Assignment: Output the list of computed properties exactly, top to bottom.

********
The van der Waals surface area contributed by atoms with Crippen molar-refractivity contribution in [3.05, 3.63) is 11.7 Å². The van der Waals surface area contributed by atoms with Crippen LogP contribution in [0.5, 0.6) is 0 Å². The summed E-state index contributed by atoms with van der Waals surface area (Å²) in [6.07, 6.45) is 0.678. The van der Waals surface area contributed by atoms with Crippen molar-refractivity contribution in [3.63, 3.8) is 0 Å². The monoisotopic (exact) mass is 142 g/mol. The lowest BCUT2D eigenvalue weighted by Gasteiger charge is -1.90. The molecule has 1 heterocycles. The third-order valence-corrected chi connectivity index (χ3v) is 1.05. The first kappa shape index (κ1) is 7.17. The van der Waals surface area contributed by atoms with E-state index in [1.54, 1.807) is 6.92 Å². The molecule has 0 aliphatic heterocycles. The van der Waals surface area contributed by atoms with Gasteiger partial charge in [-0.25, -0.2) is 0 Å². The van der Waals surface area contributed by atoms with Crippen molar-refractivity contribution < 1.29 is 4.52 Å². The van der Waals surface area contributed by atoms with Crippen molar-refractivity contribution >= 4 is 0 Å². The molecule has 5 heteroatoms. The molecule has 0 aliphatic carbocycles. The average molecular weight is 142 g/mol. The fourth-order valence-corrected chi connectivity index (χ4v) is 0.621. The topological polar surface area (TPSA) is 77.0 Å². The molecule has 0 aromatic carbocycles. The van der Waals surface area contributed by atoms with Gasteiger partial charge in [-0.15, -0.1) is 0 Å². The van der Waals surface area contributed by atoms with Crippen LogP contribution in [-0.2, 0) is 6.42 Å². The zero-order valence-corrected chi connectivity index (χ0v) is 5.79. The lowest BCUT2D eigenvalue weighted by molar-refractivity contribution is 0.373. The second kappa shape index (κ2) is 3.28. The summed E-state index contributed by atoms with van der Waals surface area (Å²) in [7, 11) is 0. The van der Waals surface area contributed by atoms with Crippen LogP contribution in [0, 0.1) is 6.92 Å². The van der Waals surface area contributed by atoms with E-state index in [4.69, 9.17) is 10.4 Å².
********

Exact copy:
The van der Waals surface area contributed by atoms with Crippen molar-refractivity contribution in [3.05, 3.63) is 11.7 Å². The van der Waals surface area contributed by atoms with Crippen LogP contribution in [0.5, 0.6) is 0 Å². The summed E-state index contributed by atoms with van der Waals surface area (Å²) in [6.07, 6.45) is 0.678. The van der Waals surface area contributed by atoms with Crippen molar-refractivity contribution in [3.63, 3.8) is 0 Å². The monoisotopic (exact) mass is 142 g/mol. The lowest BCUT2D eigenvalue weighted by Gasteiger charge is -1.90. The molecule has 1 heterocycles. The third-order valence-corrected chi connectivity index (χ3v) is 1.05. The first kappa shape index (κ1) is 7.17. The van der Waals surface area contributed by atoms with E-state index in [1.54, 1.807) is 6.92 Å². The molecule has 0 aliphatic heterocycles. The van der Waals surface area contributed by atoms with Gasteiger partial charge in [-0.25, -0.2) is 0 Å². The van der Waals surface area contributed by atoms with Crippen molar-refractivity contribution < 1.29 is 4.52 Å². The van der Waals surface area contributed by atoms with Crippen molar-refractivity contribution >= 4 is 0 Å². The molecule has 5 heteroatoms. The molecule has 0 aliphatic carbocycles. The average molecular weight is 142 g/mol. The fourth-order valence-corrected chi connectivity index (χ4v) is 0.621. The topological polar surface area (TPSA) is 77.0 Å². The molecule has 0 aromatic carbocycles. The van der Waals surface area contributed by atoms with Gasteiger partial charge in [-0.15, -0.1) is 0 Å². The van der Waals surface area contributed by atoms with Crippen LogP contribution in [-0.2, 0) is 6.42 Å². The zero-order valence-corrected chi connectivity index (χ0v) is 5.79. The lowest BCUT2D eigenvalue weighted by molar-refractivity contribution is 0.373. The second kappa shape index (κ2) is 3.28. The summed E-state index contributed by atoms with van der Waals surface area (Å²) in [7, 11) is 0. The van der Waals surface area contributed by atoms with Crippen LogP contribution in [0, 0.1) is 6.92 Å². The van der Waals surface area contributed by atoms with E-state index in [4.69, 9.17) is 10.4 Å².